By Anne Leader
Sculptor Baccio Bandinelli was born on 17 October 1493 in the Tuscan village of Gaiole in Chianti. The son of a goldsmith who worked for the Medici, Baccio also worked for the family, remaining loyal to them even during their exile at the turn of the sixteenth century. His devotion served him well, as he received numerous commissions during the papacies of the Medici popes Leo X and Clement VII and continued to find favor under Grand Duke Cosimo de’Medici. He was not popular with many of his peers, however, including his rivals Michelangelo Buonarroti and Benvenuto Cellini. Jealous of Bandinelli’s success with the Medici, Cellini scathingly criticized his Hercules and Cacus, faulting its proportions and claiming that the hero’s “shoulders resemble the two pommels of an ass’s pack-saddle; his breasts and their muscles bear no similitude to those of a man, but seem to have been drawn from a sack of melons.” Despite these and other early critics, above all Giorgio Vasari, Bandinelli is recognized today as a gifted draftsman and commendable sculptor, if not the equal of Michelangelo and Cellini.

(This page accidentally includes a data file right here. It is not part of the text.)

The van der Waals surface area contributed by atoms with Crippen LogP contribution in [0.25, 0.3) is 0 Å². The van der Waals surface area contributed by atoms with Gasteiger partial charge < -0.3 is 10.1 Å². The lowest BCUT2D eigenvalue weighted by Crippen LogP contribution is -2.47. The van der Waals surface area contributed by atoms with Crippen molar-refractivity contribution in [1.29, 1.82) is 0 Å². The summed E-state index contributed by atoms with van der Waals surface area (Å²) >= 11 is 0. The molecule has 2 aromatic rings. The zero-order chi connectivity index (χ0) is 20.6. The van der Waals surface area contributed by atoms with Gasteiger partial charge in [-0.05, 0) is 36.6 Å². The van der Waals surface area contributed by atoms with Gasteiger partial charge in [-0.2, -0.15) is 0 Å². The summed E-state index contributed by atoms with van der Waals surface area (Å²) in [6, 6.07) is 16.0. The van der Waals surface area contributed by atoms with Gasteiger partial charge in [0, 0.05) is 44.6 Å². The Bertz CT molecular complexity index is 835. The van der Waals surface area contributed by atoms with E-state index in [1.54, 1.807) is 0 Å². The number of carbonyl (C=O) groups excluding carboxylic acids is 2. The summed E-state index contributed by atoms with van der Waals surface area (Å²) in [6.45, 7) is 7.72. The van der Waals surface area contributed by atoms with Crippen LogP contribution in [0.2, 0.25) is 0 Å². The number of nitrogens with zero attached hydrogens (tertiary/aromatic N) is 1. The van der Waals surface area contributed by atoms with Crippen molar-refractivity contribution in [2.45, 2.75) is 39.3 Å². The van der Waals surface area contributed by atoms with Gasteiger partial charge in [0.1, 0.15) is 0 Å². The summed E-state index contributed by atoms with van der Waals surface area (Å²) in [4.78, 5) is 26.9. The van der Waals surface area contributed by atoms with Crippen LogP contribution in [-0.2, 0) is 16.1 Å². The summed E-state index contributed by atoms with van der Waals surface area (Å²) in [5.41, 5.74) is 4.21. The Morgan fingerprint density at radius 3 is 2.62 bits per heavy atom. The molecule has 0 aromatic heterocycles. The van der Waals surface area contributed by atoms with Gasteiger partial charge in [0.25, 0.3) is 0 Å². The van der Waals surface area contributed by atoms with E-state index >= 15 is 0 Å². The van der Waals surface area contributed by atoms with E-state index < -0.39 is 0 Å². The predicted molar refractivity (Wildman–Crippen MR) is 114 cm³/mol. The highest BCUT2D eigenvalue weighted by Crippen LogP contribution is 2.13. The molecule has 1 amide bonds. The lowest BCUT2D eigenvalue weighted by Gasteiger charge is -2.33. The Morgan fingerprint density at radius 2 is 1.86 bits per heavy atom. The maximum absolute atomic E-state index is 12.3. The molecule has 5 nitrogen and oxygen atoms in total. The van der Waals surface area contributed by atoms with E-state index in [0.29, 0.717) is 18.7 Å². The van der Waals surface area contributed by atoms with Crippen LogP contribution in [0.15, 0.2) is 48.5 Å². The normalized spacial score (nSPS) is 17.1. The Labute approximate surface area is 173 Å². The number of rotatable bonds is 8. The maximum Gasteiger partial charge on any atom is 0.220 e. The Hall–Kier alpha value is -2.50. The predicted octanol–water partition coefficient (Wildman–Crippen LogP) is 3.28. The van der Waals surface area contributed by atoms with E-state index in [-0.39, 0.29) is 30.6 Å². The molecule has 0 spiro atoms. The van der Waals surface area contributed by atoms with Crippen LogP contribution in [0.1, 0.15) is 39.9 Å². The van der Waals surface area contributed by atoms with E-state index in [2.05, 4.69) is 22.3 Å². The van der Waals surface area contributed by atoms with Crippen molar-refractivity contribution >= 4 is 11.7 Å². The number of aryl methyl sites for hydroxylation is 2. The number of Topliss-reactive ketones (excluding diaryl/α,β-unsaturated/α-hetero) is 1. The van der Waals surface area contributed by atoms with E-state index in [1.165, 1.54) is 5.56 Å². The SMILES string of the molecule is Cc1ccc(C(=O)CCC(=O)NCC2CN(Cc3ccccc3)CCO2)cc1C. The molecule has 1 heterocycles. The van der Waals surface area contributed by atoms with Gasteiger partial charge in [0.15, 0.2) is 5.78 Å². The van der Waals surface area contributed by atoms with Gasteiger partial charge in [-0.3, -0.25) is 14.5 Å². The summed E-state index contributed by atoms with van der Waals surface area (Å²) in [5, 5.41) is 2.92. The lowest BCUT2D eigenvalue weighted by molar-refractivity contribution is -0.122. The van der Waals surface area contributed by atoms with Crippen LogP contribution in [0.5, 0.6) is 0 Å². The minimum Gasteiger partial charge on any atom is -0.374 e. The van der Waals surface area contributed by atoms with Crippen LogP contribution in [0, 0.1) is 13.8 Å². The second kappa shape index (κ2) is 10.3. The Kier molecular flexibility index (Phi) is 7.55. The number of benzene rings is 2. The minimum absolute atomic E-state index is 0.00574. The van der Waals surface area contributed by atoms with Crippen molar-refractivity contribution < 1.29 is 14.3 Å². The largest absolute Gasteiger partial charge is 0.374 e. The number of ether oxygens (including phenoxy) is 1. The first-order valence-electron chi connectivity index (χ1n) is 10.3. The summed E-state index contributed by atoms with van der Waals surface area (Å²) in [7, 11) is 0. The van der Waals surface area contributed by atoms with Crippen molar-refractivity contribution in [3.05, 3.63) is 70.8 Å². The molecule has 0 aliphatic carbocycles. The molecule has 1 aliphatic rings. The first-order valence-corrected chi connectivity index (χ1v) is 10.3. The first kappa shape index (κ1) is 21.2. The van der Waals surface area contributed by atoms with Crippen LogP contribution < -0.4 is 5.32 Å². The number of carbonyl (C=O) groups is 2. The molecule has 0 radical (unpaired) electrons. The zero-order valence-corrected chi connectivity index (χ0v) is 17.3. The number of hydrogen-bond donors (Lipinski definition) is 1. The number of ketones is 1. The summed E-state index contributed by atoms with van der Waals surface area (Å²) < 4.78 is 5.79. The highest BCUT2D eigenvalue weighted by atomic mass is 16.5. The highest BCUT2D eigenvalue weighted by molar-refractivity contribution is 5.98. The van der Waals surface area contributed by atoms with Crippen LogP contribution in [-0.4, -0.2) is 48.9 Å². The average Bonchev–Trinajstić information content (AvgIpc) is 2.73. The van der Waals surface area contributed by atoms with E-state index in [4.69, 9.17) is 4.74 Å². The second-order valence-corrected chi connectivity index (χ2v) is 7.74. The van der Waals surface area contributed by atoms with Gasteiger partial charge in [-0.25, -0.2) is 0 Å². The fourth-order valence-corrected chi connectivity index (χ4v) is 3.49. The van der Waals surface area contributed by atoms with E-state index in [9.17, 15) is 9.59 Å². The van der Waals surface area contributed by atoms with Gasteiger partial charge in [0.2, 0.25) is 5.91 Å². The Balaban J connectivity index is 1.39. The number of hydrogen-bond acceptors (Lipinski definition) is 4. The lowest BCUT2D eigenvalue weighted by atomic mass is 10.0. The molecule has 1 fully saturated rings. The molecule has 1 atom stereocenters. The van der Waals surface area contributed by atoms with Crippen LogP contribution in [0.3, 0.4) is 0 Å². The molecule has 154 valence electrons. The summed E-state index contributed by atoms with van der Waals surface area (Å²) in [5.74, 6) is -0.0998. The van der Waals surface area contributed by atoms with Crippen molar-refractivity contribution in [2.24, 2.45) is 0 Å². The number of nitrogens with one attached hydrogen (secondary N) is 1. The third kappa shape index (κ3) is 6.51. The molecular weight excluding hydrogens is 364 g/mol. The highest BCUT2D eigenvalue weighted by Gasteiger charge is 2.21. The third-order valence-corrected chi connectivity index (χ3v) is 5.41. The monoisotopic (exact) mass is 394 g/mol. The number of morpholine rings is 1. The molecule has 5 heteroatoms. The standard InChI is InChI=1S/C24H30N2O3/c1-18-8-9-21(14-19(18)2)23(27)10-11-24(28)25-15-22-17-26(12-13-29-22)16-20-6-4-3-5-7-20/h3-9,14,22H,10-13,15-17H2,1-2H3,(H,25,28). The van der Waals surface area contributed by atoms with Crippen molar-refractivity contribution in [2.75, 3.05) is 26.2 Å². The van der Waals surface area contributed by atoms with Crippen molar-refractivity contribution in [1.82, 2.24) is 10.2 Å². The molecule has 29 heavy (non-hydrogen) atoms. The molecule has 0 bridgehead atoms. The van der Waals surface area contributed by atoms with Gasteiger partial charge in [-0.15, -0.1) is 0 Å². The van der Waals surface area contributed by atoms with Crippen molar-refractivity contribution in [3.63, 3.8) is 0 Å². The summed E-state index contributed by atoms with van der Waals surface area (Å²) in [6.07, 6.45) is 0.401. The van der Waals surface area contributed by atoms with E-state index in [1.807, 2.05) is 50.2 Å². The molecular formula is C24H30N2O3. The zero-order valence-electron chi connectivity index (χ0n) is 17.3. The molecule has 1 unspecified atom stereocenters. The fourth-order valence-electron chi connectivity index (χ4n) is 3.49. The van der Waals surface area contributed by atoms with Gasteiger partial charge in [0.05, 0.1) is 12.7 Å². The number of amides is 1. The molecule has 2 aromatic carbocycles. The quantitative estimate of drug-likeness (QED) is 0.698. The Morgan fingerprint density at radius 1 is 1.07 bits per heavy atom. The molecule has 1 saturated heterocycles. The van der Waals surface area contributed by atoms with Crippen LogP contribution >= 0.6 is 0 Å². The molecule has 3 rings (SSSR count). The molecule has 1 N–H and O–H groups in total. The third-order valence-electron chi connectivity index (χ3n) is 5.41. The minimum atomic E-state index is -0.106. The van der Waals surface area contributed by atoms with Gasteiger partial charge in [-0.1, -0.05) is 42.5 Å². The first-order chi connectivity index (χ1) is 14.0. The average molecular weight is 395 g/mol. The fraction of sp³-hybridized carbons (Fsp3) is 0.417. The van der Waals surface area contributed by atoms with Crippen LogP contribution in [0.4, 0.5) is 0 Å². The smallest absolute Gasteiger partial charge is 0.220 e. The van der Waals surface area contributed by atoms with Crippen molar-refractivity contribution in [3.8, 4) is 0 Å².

Reference: Charles Avery. “Bandinelli, Baccio.” Grove Art Online. Oxford Art Online. Oxford University Press.
Further reading: Baccio Bandinelli And Art At The Medici Court: Corpus Of Early Modern Sources by Louis A. Waldman (2004); The Autobiography of Benvenuto Cellini
Hercules and Cacus, 1525-34, marble, Piazza della Signoria, Florence.
Seated Male Nude, c. 1516-20, red chalk over faint traces of black chalk, The Cleveland Museum of Art, John L. Severance Fund 1998.6.
Pietà, 1554-59, Santissima Annunziata, Florence.